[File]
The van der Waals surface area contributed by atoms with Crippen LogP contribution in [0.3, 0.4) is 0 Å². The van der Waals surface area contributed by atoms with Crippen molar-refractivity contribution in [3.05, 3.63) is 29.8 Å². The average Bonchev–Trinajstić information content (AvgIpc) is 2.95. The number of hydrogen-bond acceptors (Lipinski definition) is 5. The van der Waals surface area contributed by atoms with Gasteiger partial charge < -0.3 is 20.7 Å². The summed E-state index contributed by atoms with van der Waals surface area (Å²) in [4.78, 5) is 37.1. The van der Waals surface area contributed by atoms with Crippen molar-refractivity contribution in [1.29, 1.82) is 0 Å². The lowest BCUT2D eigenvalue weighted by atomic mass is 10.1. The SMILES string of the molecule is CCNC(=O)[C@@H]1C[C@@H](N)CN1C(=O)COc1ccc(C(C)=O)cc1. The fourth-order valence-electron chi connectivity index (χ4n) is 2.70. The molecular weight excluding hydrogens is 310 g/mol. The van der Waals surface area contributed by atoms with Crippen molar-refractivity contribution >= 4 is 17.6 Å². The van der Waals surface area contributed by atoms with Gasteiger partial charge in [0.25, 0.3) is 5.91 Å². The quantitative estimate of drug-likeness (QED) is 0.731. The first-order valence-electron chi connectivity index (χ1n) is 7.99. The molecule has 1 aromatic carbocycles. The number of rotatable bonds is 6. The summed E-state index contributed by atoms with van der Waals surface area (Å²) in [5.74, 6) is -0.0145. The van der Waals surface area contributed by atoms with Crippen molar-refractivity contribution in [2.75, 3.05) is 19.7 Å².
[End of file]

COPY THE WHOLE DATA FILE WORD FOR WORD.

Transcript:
The van der Waals surface area contributed by atoms with Crippen LogP contribution in [0.3, 0.4) is 0 Å². The van der Waals surface area contributed by atoms with Crippen molar-refractivity contribution in [3.05, 3.63) is 29.8 Å². The average Bonchev–Trinajstić information content (AvgIpc) is 2.95. The number of hydrogen-bond acceptors (Lipinski definition) is 5. The van der Waals surface area contributed by atoms with Gasteiger partial charge < -0.3 is 20.7 Å². The summed E-state index contributed by atoms with van der Waals surface area (Å²) in [4.78, 5) is 37.1. The van der Waals surface area contributed by atoms with Crippen molar-refractivity contribution in [1.29, 1.82) is 0 Å². The lowest BCUT2D eigenvalue weighted by atomic mass is 10.1. The SMILES string of the molecule is CCNC(=O)[C@@H]1C[C@@H](N)CN1C(=O)COc1ccc(C(C)=O)cc1. The fourth-order valence-electron chi connectivity index (χ4n) is 2.70. The molecular weight excluding hydrogens is 310 g/mol. The van der Waals surface area contributed by atoms with Crippen molar-refractivity contribution >= 4 is 17.6 Å². The van der Waals surface area contributed by atoms with Gasteiger partial charge in [0.25, 0.3) is 5.91 Å². The quantitative estimate of drug-likeness (QED) is 0.731. The first-order valence-electron chi connectivity index (χ1n) is 7.99. The molecule has 1 aromatic carbocycles. The number of rotatable bonds is 6. The summed E-state index contributed by atoms with van der Waals surface area (Å²) in [5.74, 6) is -0.0145. The van der Waals surface area contributed by atoms with Crippen molar-refractivity contribution in [2.75, 3.05) is 19.7 Å².